ADDIS ABABA, Nov 20 (Reuters) - Ethiopia denied on Tuesday allegations it had used helicopter gun ships to target civilians in its troubled southeastern Ogaden region, where the military is fighting separatist rebels.
The government also said it had started delivering emergency food aid to the ethnically Somali region following United Nations reports that 953,000 people needed assistance.
The desolate region, mainly inhabited by wandering herders, hit the spotlight in April when Ogaden National Liberation Front (ONLF) rebels attacked a Chinese-run oil exploration field and killed 74 people.
The ONLF has accused the government of human rights abuses in its military crackdown on insurgents, alleging this week that government helicopters attacked a number of remote villages in recent days, killing civilians.
"The so-called air and helicopter attacks in the Somali region never happened," Information Ministry spokesman Zemedkun Tekele said.
Ethiopian officials say tales of massive rights violations by its soldiers are a smokescreen to hide atrocities by the rebels against local people.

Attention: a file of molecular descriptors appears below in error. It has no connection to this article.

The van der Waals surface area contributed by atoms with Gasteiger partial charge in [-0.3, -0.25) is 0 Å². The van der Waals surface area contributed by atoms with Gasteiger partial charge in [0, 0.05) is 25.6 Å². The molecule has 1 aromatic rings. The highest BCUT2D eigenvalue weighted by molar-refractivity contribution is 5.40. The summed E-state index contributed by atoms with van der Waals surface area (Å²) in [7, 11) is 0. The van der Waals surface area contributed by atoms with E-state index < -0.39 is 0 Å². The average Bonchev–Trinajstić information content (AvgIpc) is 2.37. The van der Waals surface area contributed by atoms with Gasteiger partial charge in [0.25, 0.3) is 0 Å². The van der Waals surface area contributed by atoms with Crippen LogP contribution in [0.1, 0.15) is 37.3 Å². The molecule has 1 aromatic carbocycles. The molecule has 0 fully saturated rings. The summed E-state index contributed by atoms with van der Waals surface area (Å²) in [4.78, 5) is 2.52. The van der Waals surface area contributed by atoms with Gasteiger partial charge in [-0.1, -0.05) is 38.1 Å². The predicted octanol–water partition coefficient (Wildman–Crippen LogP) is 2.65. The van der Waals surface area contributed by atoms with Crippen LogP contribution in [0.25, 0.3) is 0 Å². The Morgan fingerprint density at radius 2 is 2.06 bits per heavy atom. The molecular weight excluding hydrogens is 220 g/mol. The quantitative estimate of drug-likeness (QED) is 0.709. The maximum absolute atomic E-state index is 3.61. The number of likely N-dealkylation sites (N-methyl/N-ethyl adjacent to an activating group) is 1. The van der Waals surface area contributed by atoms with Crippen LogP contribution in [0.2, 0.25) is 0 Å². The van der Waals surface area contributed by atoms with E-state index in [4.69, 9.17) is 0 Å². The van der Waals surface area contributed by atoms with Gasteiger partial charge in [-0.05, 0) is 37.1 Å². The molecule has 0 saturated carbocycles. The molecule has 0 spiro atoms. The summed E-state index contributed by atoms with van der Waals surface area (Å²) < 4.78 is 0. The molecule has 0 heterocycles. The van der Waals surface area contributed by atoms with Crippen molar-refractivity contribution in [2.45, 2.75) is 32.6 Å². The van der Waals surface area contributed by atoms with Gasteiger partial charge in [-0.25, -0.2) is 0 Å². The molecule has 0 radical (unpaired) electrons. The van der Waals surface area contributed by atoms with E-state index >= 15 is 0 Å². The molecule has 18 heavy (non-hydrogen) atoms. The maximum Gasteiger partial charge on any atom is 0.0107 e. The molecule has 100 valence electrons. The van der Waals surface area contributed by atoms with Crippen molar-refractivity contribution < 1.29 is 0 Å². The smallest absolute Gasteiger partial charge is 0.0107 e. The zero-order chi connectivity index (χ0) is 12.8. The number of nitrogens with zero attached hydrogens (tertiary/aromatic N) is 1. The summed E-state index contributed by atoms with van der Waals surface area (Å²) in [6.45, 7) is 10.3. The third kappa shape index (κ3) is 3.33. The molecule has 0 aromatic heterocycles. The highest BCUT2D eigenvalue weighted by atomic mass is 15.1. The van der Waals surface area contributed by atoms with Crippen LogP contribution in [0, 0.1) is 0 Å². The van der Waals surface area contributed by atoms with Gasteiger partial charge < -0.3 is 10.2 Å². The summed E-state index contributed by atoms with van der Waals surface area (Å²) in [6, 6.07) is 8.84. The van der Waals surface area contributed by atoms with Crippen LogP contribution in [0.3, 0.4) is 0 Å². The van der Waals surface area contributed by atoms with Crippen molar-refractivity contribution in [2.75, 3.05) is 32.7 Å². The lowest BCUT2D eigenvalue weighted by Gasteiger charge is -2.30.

U.N. undersecretary-general for humanitarian affairs John Holmes is expected to make a two-day visit to the region bordering Somalia later this month to inspect UN relief operations that began a couple of weeks ago,
Sissaye Tadesse, spokesman for a government relief agency, said Ethiopia had sent trucks carrying food to the region.
"Some 267 trucks were used to move 7,358.3 tonnes of emergency assistance," he said.
He added that 30 trucks of food a day would travel to Ogaden over the next two months until the estimated 17,407 tonnes of food aid needed was delivered.
The U.N. Office for the Coordination of Humanitarian Affairs said on Tuesday that 19 non-governmental organisations had been given permission to work in the Ogaden.
This follows the expulsion from the region of a number of aid agencies, including the International Committee of the Red Cross in July. (Reporting by Tsegaye Tadesse; Editing by Barry Malone)